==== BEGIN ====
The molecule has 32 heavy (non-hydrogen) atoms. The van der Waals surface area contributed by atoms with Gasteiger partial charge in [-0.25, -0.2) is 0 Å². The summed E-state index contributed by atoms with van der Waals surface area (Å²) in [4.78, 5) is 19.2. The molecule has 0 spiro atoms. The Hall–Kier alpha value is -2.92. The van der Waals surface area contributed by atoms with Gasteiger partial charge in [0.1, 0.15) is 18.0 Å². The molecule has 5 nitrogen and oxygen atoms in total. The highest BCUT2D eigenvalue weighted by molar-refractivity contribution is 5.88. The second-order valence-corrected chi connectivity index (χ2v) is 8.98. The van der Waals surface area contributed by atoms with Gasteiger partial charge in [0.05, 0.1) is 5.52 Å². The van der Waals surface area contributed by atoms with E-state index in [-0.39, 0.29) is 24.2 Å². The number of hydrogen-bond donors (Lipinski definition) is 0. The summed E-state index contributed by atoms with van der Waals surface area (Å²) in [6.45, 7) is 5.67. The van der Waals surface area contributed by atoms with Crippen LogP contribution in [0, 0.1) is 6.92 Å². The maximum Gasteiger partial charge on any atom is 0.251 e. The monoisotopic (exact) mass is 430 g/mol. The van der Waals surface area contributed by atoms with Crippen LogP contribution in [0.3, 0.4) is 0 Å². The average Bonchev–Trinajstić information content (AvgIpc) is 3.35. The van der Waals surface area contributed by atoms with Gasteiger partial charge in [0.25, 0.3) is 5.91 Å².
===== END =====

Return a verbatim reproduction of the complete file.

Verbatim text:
The molecule has 32 heavy (non-hydrogen) atoms. The van der Waals surface area contributed by atoms with Gasteiger partial charge in [-0.25, -0.2) is 0 Å². The summed E-state index contributed by atoms with van der Waals surface area (Å²) in [4.78, 5) is 19.2. The molecule has 0 spiro atoms. The Hall–Kier alpha value is -2.92. The van der Waals surface area contributed by atoms with Gasteiger partial charge in [0.1, 0.15) is 18.0 Å². The molecule has 5 nitrogen and oxygen atoms in total. The highest BCUT2D eigenvalue weighted by molar-refractivity contribution is 5.88. The second-order valence-corrected chi connectivity index (χ2v) is 8.98. The van der Waals surface area contributed by atoms with Gasteiger partial charge in [0.05, 0.1) is 5.52 Å². The van der Waals surface area contributed by atoms with E-state index in [-0.39, 0.29) is 24.2 Å². The number of hydrogen-bond donors (Lipinski definition) is 0. The summed E-state index contributed by atoms with van der Waals surface area (Å²) in [6.45, 7) is 5.67. The van der Waals surface area contributed by atoms with Crippen LogP contribution in [0, 0.1) is 6.92 Å². The maximum Gasteiger partial charge on any atom is 0.251 e. The monoisotopic (exact) mass is 430 g/mol. The van der Waals surface area contributed by atoms with Crippen LogP contribution in [0.3, 0.4) is 0 Å². The average Bonchev–Trinajstić information content (AvgIpc) is 3.35. The van der Waals surface area contributed by atoms with Gasteiger partial charge in [0.25, 0.3) is 5.91 Å².